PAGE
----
I’ve recently had cause to consider Iván Zulueta’s underground classic on two occasions – someone emailed me to ask whether I had any information on the availability of the film (this is the subtitled version I directed them towards), and I happened to spot that it will be screening in Manchester at ¡Viva! Spanish and Latin American Festival in April as part of their focus on films from the Transition. These two things led me to read over what I’d written about Arrebato on the old blog – it was one of my favourites of the films I wrote about there – and as a result I thought that I’d briefly suspend my break from blogging in order to revisit it here within my Reprint series.
The original post (my 200th on the old blog) was written in December 2014 as my contribution to Shadowplay‘s annual event – The Late Show: Late Movie Blogathon – which focuses on films from the twilight of people’s careers. What follows below is a revised version of that piece.
Iván Zulueta’s career as a filmmaker was short – he made only two feature films – but if he is little-known outside of Spain, his influence is nonetheless far-reaching within subsequent generations of Spanish filmmakers. He had spent time in London and New York during the 1960s and 70s, and was strongly influenced by both the Carnaby Street vibe and psychedelia of the former and the underground filmmaking (specifically Warhol) and grubby aesthetic of the latter. His first feature – Un, dos, tres, al escondite inglés (1970) – was a pop musical about a group of music fans attempting to boycott a song contest (one that sounds similar to Eurovision), and is often described as taking inspiration from Richard Lester’s films with The Beatles. He made a multitude of abstract and experimental Super 8 films during the 1960s and 70s: a large proportion of them were either confiscated or lost, but several can be found online (they are all dialogue free – Frank Stein (1972), Masaje (1972), Aquarium (1975), En la ciudad (1976-77), A Malgam A (1976), and Leo es pardo (1976)). From the 1970s onwards he was also a film poster designer for a range of Spanish directors including José Luis Borau (his mentor), Manuel Gutiérrez Aragon, Luis Buñuel (Zulueta’s poster for Viridiana (1961) – a film the Franco regime declared didn’t exist – can be seen on the wall of José’s apartment in Arrebato) and Pedro Almodóvar (including one of my favourites, Entre tinieblas / Dark Habits), and also for the San Sebastián Film Festival (Zulueta’s father had been the Festival Director between 1957 and 1960). Zulueta made two further shorts – some ten years after Arrebato – but when he died in 2009 (at the age of 66), he had spent years in the wilderness in thrall to heroin addiction and a self-imposed exile in San Sebastián (his home city).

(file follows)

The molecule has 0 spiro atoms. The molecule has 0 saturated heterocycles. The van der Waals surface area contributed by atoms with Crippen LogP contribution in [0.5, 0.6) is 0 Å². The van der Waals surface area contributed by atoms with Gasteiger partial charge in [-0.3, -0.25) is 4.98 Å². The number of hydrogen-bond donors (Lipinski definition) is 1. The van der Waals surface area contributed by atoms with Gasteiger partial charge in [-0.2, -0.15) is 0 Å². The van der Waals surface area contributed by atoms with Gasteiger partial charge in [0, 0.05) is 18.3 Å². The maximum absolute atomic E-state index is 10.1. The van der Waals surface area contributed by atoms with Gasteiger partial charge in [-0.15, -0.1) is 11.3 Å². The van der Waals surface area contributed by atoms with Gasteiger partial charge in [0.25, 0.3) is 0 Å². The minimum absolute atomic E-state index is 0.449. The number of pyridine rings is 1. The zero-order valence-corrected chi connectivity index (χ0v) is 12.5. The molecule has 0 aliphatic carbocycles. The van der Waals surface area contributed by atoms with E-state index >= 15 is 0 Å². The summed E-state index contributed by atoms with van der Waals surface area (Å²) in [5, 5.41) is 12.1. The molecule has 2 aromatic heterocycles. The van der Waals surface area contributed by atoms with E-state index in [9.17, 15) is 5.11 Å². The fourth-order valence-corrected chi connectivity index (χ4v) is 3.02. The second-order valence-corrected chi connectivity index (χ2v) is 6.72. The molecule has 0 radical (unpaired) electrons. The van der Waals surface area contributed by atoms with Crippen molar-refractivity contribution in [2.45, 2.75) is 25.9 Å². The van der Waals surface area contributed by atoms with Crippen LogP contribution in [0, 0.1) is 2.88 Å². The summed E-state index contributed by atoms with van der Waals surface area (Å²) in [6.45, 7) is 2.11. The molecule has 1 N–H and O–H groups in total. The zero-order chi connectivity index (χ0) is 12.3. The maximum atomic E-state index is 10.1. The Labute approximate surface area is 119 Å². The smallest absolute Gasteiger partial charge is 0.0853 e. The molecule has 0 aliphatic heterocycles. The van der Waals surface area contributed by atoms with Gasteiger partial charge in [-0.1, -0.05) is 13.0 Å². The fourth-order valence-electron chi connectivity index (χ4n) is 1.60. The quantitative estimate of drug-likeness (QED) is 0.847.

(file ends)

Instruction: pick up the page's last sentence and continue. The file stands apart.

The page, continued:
Given the emphasis placed on his visual focus by those interviewed in tribute programmes made after his death (almost everyone describes him as incredibly knowledgeable about all aspects of art and design, but someone who never read books), it is perhaps appropriate that my first experience of watching Arrebato was a copy with no subtitles and murky sound (one of El País‘s collection of DVDs): I clung to the images like a life raft.
To summarise the plot: In the present (Madrid in the late 1970s), film director José Sirgado (Eusebio Poncela) returns home to find that his actress ex-girlfriend Ana (Cecilia Roth) – a heroin addict like himself – has returned to his apartment after several weeks of absence. In between arguing with Ana and sliding into a drugged oblivion, José starts listening to a recording – and eventually watching a film – sent by an old acquaintance, Pedro (Will More), a younger man who is obsessed with shooting film. A lot of the film plays out in flashback as the recording causes José to remember his first strange encounter with Pedro, and also their second meeting a year ago (when Ana was also present). In the last section of the film, José goes to Pedro’s apartment to try to solve the mystery contained within the recording and accompanying film.
I can usually get by without subtitles but here I think I would have struggled even with clearer sound because the script is full of gnomic utterances, and More’s delivery is deliberately strange (Pedro’s voice is usually exaggeratedly deep, but rises when he becomes excited or ‘enraptured’ and increasingly childlike) with large parts of the film conveyed via his voiceover. The desire to lose yourself in something (or someone) is a common enough impulse but in Arrebato this ecstasy is tinged with horror, suggesting that both cinema and drugs (the chosen routes into the sublime) are vampiric forces. The film is full of moments of beguiling but unsettling beauty (cinema as enchantment) in conjunction with a building sense of claustrophobia. The latter is generated via the film’s limited locations (José’s apartment during the course of that one night, the country house where he first meets Pedro, or the bedroom of Pedro’s Madrid apartment), the action frequently taking place in the shadows (faces usually illuminated by the flickering lights of projectors), and aurally through certain repetitive elements on the soundtrack (a recurring theme features the sound of children’s toys in an uneasy lullaby, but there’s also the insistent clicking of the timer on Pedro’s camera).